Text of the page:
Sticking with the stick

I am still having to use a walking stick to get about, I have found out that I┬áhaven’t done any major damage to my knee, just worn away a bit of the cartilage, but it is not something which can be fixed. I am going back to the physio next week, but they have told me I will not be able to run distances again, probably only 5 or 10Ks and certainly not on the road. My dreams of doing Ironman cannot happen. And that is ok, I can find other ways of keeping fit. My dog means that I am walking a great deal and it is certainly kinder to my joints. Which really, I do need to start thinking about as I am hypermobile, and not invincible.

But it does not give me the all out high that running does, when my knee is a bit better I am going to try cycling again, but I only really took up cycling proper because of doing triathlons. I suspect they are not going to happen now, although in a few years time if I find ones that run off road then I might be able to. I guess it is a case of patience something I am really, really not known for at all!

In the meantime I will carry on using my stick, because when I let vanity or pride get the better of me and I spend a day out and about without in by the end of the day I am limping and shuffling along at half pace and in a lot of pain, where as using the stick I am able to keep going for longer, with good posture and with only a little pain.

As it looks like the stick is going to be around for a while I have decided that I am going to get a funky one, so I have found the one I want, it is just out of stock for a couple of weeks, so I will have to wait that little bit longer. I have been putting off buying one as I was hoping it was a temporary thing, and it still might be, just kind of longish term temporary – not the few months I originally hoped – it has already been much longer that a few months.

It is hard adapting to using a stick, it is a very obvious declaration of a problem, but when you have something like a plaster cast people seem to be able to process it as broken leg, that’s ok. Whereas I get stared at by people. I am still relatively young to be using a walking stick and when I am using it there isn’t much of an obvious limp, so I guess people don’t know what to do with the information, so they look at me strangely. That’s ok, I can cope with it, but sometimes, when I am feeling vulnerable for using a stick, it makes me feel bad.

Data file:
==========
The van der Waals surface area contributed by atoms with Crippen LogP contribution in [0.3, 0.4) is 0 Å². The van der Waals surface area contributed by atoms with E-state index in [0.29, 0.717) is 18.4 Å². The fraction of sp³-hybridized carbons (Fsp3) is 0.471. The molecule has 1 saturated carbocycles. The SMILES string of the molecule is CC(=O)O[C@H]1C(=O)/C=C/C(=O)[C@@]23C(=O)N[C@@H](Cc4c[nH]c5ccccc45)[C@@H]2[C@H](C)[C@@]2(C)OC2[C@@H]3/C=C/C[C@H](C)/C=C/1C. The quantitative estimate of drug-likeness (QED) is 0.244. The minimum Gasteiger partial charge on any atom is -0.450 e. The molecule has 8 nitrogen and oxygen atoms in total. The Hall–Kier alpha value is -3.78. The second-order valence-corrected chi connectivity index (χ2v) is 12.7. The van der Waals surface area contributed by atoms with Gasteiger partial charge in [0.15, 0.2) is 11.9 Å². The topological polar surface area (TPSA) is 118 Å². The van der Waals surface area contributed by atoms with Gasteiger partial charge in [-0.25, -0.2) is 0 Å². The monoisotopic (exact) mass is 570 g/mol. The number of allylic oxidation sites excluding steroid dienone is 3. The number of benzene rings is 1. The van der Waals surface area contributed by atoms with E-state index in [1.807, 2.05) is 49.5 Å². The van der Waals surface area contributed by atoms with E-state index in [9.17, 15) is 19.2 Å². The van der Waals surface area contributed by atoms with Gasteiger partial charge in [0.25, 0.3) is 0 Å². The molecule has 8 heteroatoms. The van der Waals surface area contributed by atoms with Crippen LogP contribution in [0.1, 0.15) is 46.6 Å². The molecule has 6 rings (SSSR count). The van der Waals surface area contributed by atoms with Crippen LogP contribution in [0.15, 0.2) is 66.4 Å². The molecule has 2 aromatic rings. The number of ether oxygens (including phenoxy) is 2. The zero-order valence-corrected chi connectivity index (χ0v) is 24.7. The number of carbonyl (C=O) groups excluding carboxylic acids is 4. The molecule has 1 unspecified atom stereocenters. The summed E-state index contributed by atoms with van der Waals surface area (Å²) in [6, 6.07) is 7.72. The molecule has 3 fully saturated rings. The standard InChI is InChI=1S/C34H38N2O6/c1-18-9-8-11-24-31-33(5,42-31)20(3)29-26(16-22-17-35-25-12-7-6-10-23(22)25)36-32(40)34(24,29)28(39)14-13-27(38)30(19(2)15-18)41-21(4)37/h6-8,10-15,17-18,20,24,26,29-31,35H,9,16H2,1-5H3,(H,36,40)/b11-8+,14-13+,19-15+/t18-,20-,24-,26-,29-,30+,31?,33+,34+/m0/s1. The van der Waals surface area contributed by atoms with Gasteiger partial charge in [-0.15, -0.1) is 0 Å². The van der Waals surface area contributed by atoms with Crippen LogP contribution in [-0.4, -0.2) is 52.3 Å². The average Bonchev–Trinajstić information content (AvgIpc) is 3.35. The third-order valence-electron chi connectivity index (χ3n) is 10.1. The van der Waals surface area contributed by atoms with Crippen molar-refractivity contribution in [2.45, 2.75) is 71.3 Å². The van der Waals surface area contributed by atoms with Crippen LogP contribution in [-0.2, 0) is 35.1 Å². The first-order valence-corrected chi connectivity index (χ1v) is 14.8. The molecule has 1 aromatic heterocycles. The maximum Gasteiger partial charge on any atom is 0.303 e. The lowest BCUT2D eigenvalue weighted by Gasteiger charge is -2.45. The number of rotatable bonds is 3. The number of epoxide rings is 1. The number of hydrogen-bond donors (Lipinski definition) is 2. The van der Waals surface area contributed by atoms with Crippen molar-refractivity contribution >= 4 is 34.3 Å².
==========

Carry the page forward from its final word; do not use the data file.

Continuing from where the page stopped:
I have noticed I keep saying to people, when they mention the stick, ‘but this time last year I was training for a marathon’ as if I need to justify that this is only temporary, its not who I really am. Which is strange and it is teaching me a lot about identity.

I am also deeply uncomfortable using my stick when I am meeting new clients or have pitches, it feels like a massive weakness to be admitting and putting out there. And of course what does this say about my attitude to disability, or societies attitude? I am rubbish at being ill – even just a cold, because I do not like showing weakness, this is something I am working on and its ok to be ill and to need rest. I think in my head it is ok for other people to be ill, just not me.

I have done a lot of work with people with disabilities – I volunteered when I was a teenager at a playcentre for handicapped children and I never saw them as ‘weak’. It is just me I am seeing as weak. I think that also links in to depression too. I have never taken time off of work because of it, even when quite frankly I really needed to.

A lesson in patience, kindness and identity, all symbolised in a stick.